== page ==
The psychology of the non-title elimination match between The Kings of Wrestling and The Briscoes is fairly simple, but effective: take out one man on the other team and gain a two-on-one advantage. This match plays out like many of the previous Briscoes vs. Kings matches, which is to say excellent action and great exchanges of vitriol between the two sides. The “best when used by” date is starting to get a little bit close though, because it’s easy to call the sequences between the teams (if one has seen enough of their matches) once things settle down after the fun jump-start brawl on the outside. Even Claudio sticking the landing on the double biel, while always impressive to see, has been done in previous bouts. However, I have to give it both teams, the Chicago fans in attendance are very much into the match and they are vocal and supportive of both sides.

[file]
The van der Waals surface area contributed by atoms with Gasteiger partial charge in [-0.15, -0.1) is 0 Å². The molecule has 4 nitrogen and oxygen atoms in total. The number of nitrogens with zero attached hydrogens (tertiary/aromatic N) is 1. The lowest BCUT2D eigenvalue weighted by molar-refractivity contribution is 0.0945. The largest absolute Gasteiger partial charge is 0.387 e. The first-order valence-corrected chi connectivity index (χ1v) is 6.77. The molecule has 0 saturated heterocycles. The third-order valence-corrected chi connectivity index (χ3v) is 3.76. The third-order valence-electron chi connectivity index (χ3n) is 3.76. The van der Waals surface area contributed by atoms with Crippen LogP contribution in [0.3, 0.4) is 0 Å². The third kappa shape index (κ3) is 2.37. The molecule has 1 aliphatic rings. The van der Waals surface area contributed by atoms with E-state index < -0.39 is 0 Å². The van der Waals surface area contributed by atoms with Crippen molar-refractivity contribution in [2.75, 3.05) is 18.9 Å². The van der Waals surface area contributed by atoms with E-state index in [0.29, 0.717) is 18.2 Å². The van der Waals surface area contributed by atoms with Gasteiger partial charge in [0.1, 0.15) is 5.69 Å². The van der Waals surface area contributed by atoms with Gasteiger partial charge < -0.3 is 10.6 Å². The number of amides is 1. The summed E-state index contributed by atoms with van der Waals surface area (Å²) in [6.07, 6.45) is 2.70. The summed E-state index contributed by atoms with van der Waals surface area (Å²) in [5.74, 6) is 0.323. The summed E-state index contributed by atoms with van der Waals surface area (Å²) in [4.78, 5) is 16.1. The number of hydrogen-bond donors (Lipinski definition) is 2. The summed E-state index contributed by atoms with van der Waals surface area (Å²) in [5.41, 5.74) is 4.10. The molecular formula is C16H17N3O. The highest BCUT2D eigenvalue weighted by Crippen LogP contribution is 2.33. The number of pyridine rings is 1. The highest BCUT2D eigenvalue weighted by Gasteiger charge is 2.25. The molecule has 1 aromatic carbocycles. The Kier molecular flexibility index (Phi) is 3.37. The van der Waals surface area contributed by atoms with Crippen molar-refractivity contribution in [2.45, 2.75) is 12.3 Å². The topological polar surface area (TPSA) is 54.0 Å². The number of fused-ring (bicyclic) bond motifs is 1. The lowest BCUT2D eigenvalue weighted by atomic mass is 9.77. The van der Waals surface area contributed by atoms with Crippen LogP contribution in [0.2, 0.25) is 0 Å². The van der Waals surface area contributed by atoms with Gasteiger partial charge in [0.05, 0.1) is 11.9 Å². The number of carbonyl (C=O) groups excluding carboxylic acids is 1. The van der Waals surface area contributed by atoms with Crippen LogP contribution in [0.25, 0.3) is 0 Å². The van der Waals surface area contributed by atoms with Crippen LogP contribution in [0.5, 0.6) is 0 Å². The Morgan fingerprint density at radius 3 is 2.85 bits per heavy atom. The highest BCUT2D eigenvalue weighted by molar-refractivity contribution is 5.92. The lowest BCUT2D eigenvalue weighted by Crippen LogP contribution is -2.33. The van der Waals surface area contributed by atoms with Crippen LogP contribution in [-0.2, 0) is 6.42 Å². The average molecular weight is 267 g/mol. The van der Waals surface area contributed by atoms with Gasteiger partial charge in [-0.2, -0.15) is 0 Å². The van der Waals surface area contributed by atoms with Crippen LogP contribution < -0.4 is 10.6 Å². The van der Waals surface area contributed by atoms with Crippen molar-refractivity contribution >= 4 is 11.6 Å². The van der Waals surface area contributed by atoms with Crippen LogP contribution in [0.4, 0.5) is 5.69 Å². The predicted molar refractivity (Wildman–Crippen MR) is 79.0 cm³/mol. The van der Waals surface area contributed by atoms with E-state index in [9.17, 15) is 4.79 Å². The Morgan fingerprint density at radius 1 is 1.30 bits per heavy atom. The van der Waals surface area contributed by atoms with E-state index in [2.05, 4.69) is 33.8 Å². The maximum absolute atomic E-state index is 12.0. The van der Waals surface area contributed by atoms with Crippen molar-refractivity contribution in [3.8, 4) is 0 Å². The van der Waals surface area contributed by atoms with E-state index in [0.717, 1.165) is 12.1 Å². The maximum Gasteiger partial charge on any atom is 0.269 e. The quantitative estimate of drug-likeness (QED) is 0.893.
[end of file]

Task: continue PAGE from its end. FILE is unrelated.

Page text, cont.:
The twist of the match comes when Mark Briscoe is eliminated with the loaded elbow pad being used by Hero (on Jay’s shoulders) just as Mark is about to land the doomsday device closeline. That leaves Jay to endure against Hero and Castagnoli and their on him like sharks to chum. They blast him with a double team powerbomb and then a launch into a Hero KO elbow for a close fall. Jay throws in something new when he double stomps onto Claudio off a reversal and then throws Hero onto Castagnoli with the jumping gourdbuster. Jay eliminates Castagnoli with the Jay Driller. Hero and Shane plot to use the loaded elbow pad, however, unlike previous matches he is aware of it and is able to put a stop to it before it is used against him. Jay is able to backslide Hero and keep the leverage for three and a rare example of babyface justice.